- The Senate's Health, Education, Labor & Pensions (HELP) committee advanced seven bills during a mark-up session yesterday as it works on counterpart legislation to the House’s 21st Century Cures Act.
- Included among the seven bills was legislation which would reauthorize the rare pediatric disease priority review voucher (PRV) program through 2022.
- In a report last week, the Government Accountability Office indicated the FDA opposes renewal of the pediatric PRV, which is set to expire on October 1, 2016. The drug regulator is concerned the program requires the agency to award priority reviews to new drugs which wouldn’t otherwise qualify.
The normally more bipartisan HELP committee has recently been divided over how to proceed with 21st Century Cures legislation. Republican and Democrat members have been split over funding for the FDA and the National Institutes of Health, as well as over reforms to the FDA’s approval process.
Democrats have proposed $5 billion in new funding for the NIH and the FDA, in part to provide money for Vice President Joe Biden’s Cancer MoonShot and the Obama administration’s Precision Medicine Initiative. Republicans also support funding these projects, but at lower levels.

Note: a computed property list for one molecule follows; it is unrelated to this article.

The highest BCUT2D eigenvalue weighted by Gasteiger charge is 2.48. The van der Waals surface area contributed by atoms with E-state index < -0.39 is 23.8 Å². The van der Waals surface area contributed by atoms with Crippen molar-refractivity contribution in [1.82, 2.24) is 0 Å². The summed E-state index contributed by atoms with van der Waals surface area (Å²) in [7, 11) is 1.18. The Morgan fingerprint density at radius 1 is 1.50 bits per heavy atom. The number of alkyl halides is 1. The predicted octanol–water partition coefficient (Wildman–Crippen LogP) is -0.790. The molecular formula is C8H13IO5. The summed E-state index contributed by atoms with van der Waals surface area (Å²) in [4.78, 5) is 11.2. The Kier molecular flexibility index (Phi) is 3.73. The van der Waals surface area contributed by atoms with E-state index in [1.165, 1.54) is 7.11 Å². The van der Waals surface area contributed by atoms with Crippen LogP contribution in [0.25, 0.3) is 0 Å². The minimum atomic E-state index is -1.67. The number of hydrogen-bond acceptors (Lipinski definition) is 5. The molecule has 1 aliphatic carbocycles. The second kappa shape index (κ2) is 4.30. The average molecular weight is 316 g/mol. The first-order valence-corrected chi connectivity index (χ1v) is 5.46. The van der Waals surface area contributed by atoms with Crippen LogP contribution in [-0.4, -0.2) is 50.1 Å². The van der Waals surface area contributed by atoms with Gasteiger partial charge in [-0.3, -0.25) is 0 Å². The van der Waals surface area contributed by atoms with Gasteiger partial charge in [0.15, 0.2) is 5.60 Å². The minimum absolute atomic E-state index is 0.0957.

Yesterday’s mark-up was the second of three sessions aimed at building legislation to match the House’s 21st Century Cures Act. Seven total bills were advanced, five of which were passed by voice vote.
However, reauthorization of the pediatric PRV as well as adding the Zika virus to the Tropical Disease list sparked sharper discussion.
Senator Susan Collins (R-ME) expressed her concern companies can buy compounds to qualify for the tropical disease PRV program without doing any real research, RAPS reports. She has introduced a bill to close this loophole but the HELP committee did not change the structure of the tropical disease program.
Doctors Without Borders has been vocal in advocating for changes to this program, arguing it rewards companies who have not actually created a new drug. “By adding Zika to the list for which companies can receive a PRV without first ensuring that the program rewards true innovation and that the people most in need benefit from any scientific breakthrough, we are repeating our mistakes,” said the organization in an e-mailed statement.